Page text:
The Last Night of the Yankee Dynasty by Buster Olney (Harper Perennial, 2008), 355 pages.
As a consequence of their third-placed finish in the AL East this season, the New York YankeesÂ failed to make the postseason for the first time since 1995.Â Â While it marked the end of a proud streak,Â Buster Olney would argue that it didn’t truly mark the end of an era.Â The Yankee dynasty that began with a World Series title in 1996 already had been brought to a halt by their game seven defeat to the Arizona Diamondbacks in the 2001 World Series.Â Six further postseason campaigns may have followed, but as Derek Jeter himself admitted in 2004 it was not â€œthe same teamâ€ that had swept all before them in the second half of the 1990s.Â
In truth, there have been few teams over the years that could live up to the collection of talents who won four World Series in a five-year period.Â ‘Parity’ is the biggest buzzword in MLB today and the fact that so many teams enter the season with a genuine chance of winning certainly makes for a great competition.Â However, dynasties are just as capable of conjuring up emotion and excitement, even if they are not well-liked by all at the time.Â Using the events of that dramatic game seven as a backdrop, Olney provides a fascinating behind-the-scenes look at the way in which the most important dynasty of recent MLB history developed, what kept it going and why it fell apart?Â
Olney, known nowadays as a senior writer for ESPN, is well-placed to offer such insights due to his six-year stint as a Yankees beat writer for the New York Times.Â His first hand experience and invaluable contacts mean that this is an incredibly detailed book, but at no stage does it get mired in trivial facts.Â Descriptions of that game seven and the lives and careers of the Yankee players are used to bring out wider themes in an engaging manner.
If one theme dominates the book, it is the central importance of one man: George Steinbrenner.Â Olney states that â€œmost of the Yankees’ non-uniformed employees were truly petrified of Steinbrennerâ€ and the many examples of him cruelly berating members of his staff (particularly senior figures like GM Brian Cashman) do little to make you respect, never mind warm to, the man.Â
The changing leadership style of Steinbrenner and the shifting chain of command over time is the most revealing part of this book.Â Olney argues that the Yankee dynasty developed because Steinbrenner started to allow his executives to make decisions, such as not trading away Bernie Williams and Mariano Rivera when they were prospects, yet this was not due to any great feeling of trust towards them.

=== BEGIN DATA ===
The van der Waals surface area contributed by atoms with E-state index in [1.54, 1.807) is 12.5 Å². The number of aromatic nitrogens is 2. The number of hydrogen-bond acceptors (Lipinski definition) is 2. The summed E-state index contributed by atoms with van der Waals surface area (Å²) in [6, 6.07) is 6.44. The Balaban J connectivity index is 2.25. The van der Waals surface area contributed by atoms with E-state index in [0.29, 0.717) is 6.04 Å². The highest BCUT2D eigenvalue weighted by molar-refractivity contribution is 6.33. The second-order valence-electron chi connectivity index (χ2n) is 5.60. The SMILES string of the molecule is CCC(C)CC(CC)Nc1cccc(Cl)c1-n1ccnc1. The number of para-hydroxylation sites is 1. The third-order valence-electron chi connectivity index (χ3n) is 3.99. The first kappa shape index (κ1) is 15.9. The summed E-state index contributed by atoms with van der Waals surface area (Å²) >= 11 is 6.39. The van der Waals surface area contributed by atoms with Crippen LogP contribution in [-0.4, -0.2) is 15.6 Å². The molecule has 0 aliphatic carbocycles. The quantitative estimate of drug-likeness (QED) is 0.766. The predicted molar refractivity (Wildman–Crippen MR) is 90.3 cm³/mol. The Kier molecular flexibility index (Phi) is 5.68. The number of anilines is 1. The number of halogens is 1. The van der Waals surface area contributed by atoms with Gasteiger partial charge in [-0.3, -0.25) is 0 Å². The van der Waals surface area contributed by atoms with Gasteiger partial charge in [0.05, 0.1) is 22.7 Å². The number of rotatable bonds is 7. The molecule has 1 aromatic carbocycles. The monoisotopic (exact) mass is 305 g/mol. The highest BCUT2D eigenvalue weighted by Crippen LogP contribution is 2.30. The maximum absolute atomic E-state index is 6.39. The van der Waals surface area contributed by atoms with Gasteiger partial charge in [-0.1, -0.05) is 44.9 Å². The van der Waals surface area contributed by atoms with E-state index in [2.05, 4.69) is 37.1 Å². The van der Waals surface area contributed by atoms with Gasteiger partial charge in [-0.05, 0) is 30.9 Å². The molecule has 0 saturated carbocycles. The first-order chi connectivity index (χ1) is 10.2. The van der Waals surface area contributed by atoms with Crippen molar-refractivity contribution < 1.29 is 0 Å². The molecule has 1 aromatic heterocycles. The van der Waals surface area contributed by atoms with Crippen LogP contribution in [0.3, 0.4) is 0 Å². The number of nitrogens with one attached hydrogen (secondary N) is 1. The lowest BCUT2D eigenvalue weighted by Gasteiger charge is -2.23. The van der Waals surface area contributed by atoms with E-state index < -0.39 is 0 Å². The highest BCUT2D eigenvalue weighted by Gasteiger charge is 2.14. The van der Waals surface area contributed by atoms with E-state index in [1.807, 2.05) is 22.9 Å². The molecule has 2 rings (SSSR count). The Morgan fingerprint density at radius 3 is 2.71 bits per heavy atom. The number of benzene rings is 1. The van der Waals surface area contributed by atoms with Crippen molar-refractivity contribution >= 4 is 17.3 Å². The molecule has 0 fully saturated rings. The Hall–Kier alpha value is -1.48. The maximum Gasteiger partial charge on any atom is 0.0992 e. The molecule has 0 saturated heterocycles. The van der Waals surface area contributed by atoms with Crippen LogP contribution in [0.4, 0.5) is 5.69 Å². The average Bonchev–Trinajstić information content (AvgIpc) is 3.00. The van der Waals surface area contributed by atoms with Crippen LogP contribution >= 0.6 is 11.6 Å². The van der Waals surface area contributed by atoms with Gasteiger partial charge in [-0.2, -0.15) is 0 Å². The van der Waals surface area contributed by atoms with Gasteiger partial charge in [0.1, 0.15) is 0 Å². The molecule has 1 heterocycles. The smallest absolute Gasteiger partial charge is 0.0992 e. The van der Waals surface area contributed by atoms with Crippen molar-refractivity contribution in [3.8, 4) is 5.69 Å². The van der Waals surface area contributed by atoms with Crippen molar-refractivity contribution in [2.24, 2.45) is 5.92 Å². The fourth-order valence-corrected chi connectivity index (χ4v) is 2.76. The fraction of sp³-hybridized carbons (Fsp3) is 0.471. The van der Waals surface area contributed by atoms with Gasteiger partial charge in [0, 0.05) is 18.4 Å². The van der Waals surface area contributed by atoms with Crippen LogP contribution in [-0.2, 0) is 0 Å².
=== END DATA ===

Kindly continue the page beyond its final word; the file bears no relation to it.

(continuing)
After the ridicule produced by his management of the Yankees in the 1980s,
Steinbrenner’s reputation recovered in the 1990s and his leadership style was predominantly designed to shield himself from the blame of any incorrect decisions.Â If a trade worked out well, he could bask in the glory and insinuate (or directly state) that it was his idea all along.Â If the Yankees passed on a trade that would have made them better, such as the potential deal that would have seen them pick up Jim Edmonds for Alfonso Soriano in 2000, Steinbrenner could (and vociferously did) berate the person responsible.Â
In some ways it proved to be an effective model, but it was ultimately corrosive.Â Cashman began to find himself battling to impose his authority over the latest ‘expert’ who had Steinbrenner’s ear at a particular time and once the 2001 World Series had been lost, the Boss could no longer resist his urge to call the shots by throwing obscene amounts of money at glamorous free agents against the will of his executives.Â It was a policy that failed in the 1980s and history would repeat itself.
The difference between the post-2001 teams and the dynasty that preceded them is laid bare in the revealing portraits of those championship players.Â The names are part of baseball history: Paul O’Neill, Tino Martinez, David Cone, Scott Brosius, Chuck Knoblauch, Bernie Williams, Jorge Posada, Mariano Rivera, Andy Pettitte, Roger Clemens and, of course, Derek Jeter (how different the last fifteen years may have been if the Astros had listened to their scout Hal Newhouser and selected Jeter ahead of the Yankees in the 1992 draft).Â
There are some extremely talented players on that list, but it was their character, both individually and collectively, that really pushed them on to greatness.Â Corny though this sounds, they were first and foremost a team, ably led by Joe Torre and his coaching staff.Â That was the crucial difference to the collection of expensive stars assembled after 2001 once O’Neill, Martinez, Brosius and others had departed.
This point is emphasised even further in the newly-expanded edition of â€œThe Last Night of the Yankee Dynastyâ€, released earlier this year.Â A lengthy introduction provides an excellent guide to the Yankees from 2003 to the present day.Â In particular it highlights the recent attempts of Brian Cashman to steer the organization towards a more balanced roster composed of a few free agent acquisitions and a significant amount of home-grown talent, refusing to see the likes of Joba Chamberlain traded away for a quick fix.Â
Olney states that â€œthe guts of the 1996-2001 dynastyâ€ were the product of the Yankees finally â€œfocusing on their own player developmentâ€.Â Cashman appears determined to follow this model again now that George Steinbrenner has stepped aside to let his sons Hank and Hal run the show.Â Yankee fans can only hope that it will be as successful this time as it was the last.
Every great team deserves at least one great book devoted to immortalizing them in the annals of baseball history.Â With â€œThe Last Night of the Yankee Dynastyâ€, Buster Olney has brilliantly fulfilled this role for the 1996-2001 Yankees.
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